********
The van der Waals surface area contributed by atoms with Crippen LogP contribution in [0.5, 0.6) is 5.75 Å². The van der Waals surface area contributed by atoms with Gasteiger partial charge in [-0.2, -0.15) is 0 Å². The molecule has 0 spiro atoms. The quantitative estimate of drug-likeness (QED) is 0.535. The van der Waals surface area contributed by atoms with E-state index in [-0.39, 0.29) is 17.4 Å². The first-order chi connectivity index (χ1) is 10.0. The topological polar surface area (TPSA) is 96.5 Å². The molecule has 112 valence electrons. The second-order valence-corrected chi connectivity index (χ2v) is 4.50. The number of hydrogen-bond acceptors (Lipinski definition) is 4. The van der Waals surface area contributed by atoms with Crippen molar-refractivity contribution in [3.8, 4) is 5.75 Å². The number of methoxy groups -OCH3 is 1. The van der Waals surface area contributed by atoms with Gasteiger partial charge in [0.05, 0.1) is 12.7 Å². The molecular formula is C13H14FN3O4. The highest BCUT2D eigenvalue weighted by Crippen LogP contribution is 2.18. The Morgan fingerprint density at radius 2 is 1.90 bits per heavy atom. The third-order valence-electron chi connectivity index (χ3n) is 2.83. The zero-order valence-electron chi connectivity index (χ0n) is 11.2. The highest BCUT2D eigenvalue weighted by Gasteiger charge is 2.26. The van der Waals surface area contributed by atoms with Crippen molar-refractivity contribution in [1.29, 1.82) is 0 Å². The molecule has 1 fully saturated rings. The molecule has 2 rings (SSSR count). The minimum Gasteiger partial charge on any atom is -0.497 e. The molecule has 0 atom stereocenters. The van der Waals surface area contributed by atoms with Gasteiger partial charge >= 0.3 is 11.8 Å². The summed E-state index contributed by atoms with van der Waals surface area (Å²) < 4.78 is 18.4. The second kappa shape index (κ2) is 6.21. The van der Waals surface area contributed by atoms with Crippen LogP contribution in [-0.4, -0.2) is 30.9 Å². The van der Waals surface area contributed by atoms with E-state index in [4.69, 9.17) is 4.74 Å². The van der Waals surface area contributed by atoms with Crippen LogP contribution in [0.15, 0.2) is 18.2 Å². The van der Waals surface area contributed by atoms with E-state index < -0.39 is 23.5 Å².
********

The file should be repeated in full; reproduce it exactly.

The van der Waals surface area contributed by atoms with Crippen LogP contribution in [0.5, 0.6) is 5.75 Å². The van der Waals surface area contributed by atoms with Gasteiger partial charge in [-0.2, -0.15) is 0 Å². The molecule has 0 spiro atoms. The quantitative estimate of drug-likeness (QED) is 0.535. The van der Waals surface area contributed by atoms with E-state index in [-0.39, 0.29) is 17.4 Å². The first-order chi connectivity index (χ1) is 10.0. The topological polar surface area (TPSA) is 96.5 Å². The molecule has 112 valence electrons. The second-order valence-corrected chi connectivity index (χ2v) is 4.50. The number of hydrogen-bond acceptors (Lipinski definition) is 4. The van der Waals surface area contributed by atoms with Crippen molar-refractivity contribution in [3.8, 4) is 5.75 Å². The number of methoxy groups -OCH3 is 1. The van der Waals surface area contributed by atoms with Gasteiger partial charge in [0.05, 0.1) is 12.7 Å². The molecular formula is C13H14FN3O4. The highest BCUT2D eigenvalue weighted by Crippen LogP contribution is 2.18. The Morgan fingerprint density at radius 2 is 1.90 bits per heavy atom. The third-order valence-electron chi connectivity index (χ3n) is 2.83. The zero-order valence-electron chi connectivity index (χ0n) is 11.2. The highest BCUT2D eigenvalue weighted by Gasteiger charge is 2.26. The van der Waals surface area contributed by atoms with Crippen molar-refractivity contribution in [1.29, 1.82) is 0 Å². The molecule has 1 fully saturated rings. The molecule has 2 rings (SSSR count). The minimum Gasteiger partial charge on any atom is -0.497 e. The molecule has 0 atom stereocenters. The van der Waals surface area contributed by atoms with Gasteiger partial charge >= 0.3 is 11.8 Å². The summed E-state index contributed by atoms with van der Waals surface area (Å²) < 4.78 is 18.4. The second kappa shape index (κ2) is 6.21. The van der Waals surface area contributed by atoms with Crippen LogP contribution in [-0.4, -0.2) is 30.9 Å². The van der Waals surface area contributed by atoms with E-state index in [4.69, 9.17) is 4.74 Å². The van der Waals surface area contributed by atoms with Crippen LogP contribution in [0.15, 0.2) is 18.2 Å². The van der Waals surface area contributed by atoms with E-state index < -0.39 is 23.5 Å².